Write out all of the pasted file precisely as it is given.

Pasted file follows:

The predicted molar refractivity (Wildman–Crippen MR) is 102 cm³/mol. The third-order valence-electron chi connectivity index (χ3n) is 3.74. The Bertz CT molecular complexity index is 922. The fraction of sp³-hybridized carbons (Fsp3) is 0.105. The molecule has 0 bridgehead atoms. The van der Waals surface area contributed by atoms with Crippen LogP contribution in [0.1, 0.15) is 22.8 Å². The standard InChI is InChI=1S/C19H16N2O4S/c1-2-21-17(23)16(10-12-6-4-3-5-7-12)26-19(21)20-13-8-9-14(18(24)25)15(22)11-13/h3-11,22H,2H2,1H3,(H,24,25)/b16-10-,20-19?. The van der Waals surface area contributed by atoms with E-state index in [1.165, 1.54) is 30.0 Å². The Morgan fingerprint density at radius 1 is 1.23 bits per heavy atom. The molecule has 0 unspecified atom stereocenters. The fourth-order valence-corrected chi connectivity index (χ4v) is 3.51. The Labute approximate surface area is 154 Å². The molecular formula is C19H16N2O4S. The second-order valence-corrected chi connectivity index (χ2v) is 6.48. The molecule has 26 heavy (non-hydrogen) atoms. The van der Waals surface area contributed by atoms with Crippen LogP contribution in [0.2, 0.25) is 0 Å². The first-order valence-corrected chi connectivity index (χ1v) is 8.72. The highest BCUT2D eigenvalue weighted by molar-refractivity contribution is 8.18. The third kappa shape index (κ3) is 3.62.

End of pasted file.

The predicted molar refractivity (Wildman–Crippen MR) is 102 cm³/mol. The third-order valence-electron chi connectivity index (χ3n) is 3.74. The Bertz CT molecular complexity index is 922. The fraction of sp³-hybridized carbons (Fsp3) is 0.105. The molecule has 0 bridgehead atoms. The van der Waals surface area contributed by atoms with Crippen LogP contribution in [0.1, 0.15) is 22.8 Å². The standard InChI is InChI=1S/C19H16N2O4S/c1-2-21-17(23)16(10-12-6-4-3-5-7-12)26-19(21)20-13-8-9-14(18(24)25)15(22)11-13/h3-11,22H,2H2,1H3,(H,24,25)/b16-10-,20-19?. The van der Waals surface area contributed by atoms with E-state index in [1.165, 1.54) is 30.0 Å². The Morgan fingerprint density at radius 1 is 1.23 bits per heavy atom. The molecule has 0 unspecified atom stereocenters. The fourth-order valence-corrected chi connectivity index (χ4v) is 3.51. The Labute approximate surface area is 154 Å². The molecular formula is C19H16N2O4S. The second-order valence-corrected chi connectivity index (χ2v) is 6.48. The molecule has 26 heavy (non-hydrogen) atoms. The van der Waals surface area contributed by atoms with Crippen LogP contribution in [0.2, 0.25) is 0 Å². The first-order valence-corrected chi connectivity index (χ1v) is 8.72. The highest BCUT2D eigenvalue weighted by molar-refractivity contribution is 8.18. The third kappa shape index (κ3) is 3.62.